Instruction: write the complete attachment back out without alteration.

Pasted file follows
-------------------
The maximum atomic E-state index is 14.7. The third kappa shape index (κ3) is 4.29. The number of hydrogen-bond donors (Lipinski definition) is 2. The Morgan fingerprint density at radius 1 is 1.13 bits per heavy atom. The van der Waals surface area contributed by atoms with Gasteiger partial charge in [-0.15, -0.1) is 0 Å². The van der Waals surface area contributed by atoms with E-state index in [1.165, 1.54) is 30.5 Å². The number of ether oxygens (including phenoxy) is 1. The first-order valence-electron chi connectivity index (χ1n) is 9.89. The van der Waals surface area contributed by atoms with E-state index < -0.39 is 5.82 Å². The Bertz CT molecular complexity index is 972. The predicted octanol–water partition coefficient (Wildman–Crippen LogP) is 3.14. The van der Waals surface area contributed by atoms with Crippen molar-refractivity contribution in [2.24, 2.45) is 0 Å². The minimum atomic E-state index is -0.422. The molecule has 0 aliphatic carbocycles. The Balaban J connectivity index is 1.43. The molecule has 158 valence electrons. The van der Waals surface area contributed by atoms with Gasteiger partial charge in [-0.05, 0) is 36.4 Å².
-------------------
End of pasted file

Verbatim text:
The maximum atomic E-state index is 14.7. The third kappa shape index (κ3) is 4.29. The number of hydrogen-bond donors (Lipinski definition) is 2. The Morgan fingerprint density at radius 1 is 1.13 bits per heavy atom. The van der Waals surface area contributed by atoms with Gasteiger partial charge in [-0.15, -0.1) is 0 Å². The van der Waals surface area contributed by atoms with E-state index in [1.165, 1.54) is 30.5 Å². The number of ether oxygens (including phenoxy) is 1. The first-order valence-electron chi connectivity index (χ1n) is 9.89. The van der Waals surface area contributed by atoms with E-state index < -0.39 is 5.82 Å². The Bertz CT molecular complexity index is 972. The predicted octanol–water partition coefficient (Wildman–Crippen LogP) is 3.14. The van der Waals surface area contributed by atoms with Crippen molar-refractivity contribution in [2.24, 2.45) is 0 Å². The minimum atomic E-state index is -0.422. The molecule has 0 aliphatic carbocycles. The Balaban J connectivity index is 1.43. The molecule has 158 valence electrons. The van der Waals surface area contributed by atoms with Gasteiger partial charge in [-0.05, 0) is 36.4 Å².